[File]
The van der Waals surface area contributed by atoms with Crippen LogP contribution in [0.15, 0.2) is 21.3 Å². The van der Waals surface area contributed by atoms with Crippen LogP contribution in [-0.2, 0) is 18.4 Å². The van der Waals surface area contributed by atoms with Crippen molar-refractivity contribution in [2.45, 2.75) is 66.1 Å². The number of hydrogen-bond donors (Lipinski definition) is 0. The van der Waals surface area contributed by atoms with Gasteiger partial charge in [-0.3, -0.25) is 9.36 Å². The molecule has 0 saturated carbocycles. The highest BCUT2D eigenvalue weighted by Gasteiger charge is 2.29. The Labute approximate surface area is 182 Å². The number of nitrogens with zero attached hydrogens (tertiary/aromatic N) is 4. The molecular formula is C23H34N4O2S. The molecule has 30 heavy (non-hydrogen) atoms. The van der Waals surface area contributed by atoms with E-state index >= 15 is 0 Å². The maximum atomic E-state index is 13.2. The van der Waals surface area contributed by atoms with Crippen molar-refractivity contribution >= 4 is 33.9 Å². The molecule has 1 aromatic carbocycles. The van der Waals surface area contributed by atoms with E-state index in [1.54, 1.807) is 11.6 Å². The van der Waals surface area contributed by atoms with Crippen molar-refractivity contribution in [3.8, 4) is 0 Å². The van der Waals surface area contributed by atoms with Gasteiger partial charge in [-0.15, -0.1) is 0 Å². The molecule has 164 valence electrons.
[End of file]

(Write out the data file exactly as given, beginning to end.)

The van der Waals surface area contributed by atoms with Crippen LogP contribution in [0.15, 0.2) is 21.3 Å². The van der Waals surface area contributed by atoms with Crippen LogP contribution in [-0.2, 0) is 18.4 Å². The van der Waals surface area contributed by atoms with Crippen molar-refractivity contribution in [2.45, 2.75) is 66.1 Å². The number of hydrogen-bond donors (Lipinski definition) is 0. The van der Waals surface area contributed by atoms with Gasteiger partial charge in [-0.3, -0.25) is 9.36 Å². The molecule has 0 saturated carbocycles. The highest BCUT2D eigenvalue weighted by Gasteiger charge is 2.29. The Labute approximate surface area is 182 Å². The number of nitrogens with zero attached hydrogens (tertiary/aromatic N) is 4. The molecular formula is C23H34N4O2S. The molecule has 30 heavy (non-hydrogen) atoms. The van der Waals surface area contributed by atoms with E-state index >= 15 is 0 Å². The maximum atomic E-state index is 13.2. The van der Waals surface area contributed by atoms with Crippen molar-refractivity contribution >= 4 is 33.9 Å². The molecule has 1 aromatic carbocycles. The van der Waals surface area contributed by atoms with E-state index in [1.54, 1.807) is 11.6 Å². The van der Waals surface area contributed by atoms with Crippen molar-refractivity contribution in [3.8, 4) is 0 Å². The van der Waals surface area contributed by atoms with Gasteiger partial charge in [-0.15, -0.1) is 0 Å². The molecule has 164 valence electrons.